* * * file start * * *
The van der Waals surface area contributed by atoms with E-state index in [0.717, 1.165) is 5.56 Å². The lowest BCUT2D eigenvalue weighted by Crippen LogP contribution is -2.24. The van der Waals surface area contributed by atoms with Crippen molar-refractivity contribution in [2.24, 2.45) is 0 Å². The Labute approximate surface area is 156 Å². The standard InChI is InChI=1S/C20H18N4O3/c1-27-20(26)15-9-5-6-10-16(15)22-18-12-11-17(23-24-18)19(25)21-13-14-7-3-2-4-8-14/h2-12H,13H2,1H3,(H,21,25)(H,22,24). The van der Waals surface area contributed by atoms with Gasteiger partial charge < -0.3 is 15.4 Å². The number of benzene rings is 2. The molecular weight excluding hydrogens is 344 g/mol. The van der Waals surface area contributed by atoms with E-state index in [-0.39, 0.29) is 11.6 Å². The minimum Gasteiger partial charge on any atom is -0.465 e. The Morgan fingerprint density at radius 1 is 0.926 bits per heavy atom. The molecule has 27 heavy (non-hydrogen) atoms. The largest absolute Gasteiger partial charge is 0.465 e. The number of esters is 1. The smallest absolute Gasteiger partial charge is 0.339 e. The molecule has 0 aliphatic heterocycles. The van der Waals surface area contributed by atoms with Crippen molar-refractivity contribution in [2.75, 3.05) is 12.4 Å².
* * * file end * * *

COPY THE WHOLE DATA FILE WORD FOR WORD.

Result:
The van der Waals surface area contributed by atoms with E-state index in [0.717, 1.165) is 5.56 Å². The lowest BCUT2D eigenvalue weighted by Crippen LogP contribution is -2.24. The van der Waals surface area contributed by atoms with Crippen molar-refractivity contribution in [2.24, 2.45) is 0 Å². The Labute approximate surface area is 156 Å². The standard InChI is InChI=1S/C20H18N4O3/c1-27-20(26)15-9-5-6-10-16(15)22-18-12-11-17(23-24-18)19(25)21-13-14-7-3-2-4-8-14/h2-12H,13H2,1H3,(H,21,25)(H,22,24). The van der Waals surface area contributed by atoms with Gasteiger partial charge < -0.3 is 15.4 Å². The number of benzene rings is 2. The molecular weight excluding hydrogens is 344 g/mol. The van der Waals surface area contributed by atoms with E-state index in [-0.39, 0.29) is 11.6 Å². The minimum Gasteiger partial charge on any atom is -0.465 e. The Morgan fingerprint density at radius 1 is 0.926 bits per heavy atom. The molecule has 27 heavy (non-hydrogen) atoms. The largest absolute Gasteiger partial charge is 0.465 e. The number of esters is 1. The smallest absolute Gasteiger partial charge is 0.339 e. The molecule has 0 aliphatic heterocycles. The van der Waals surface area contributed by atoms with Crippen molar-refractivity contribution in [2.75, 3.05) is 12.4 Å².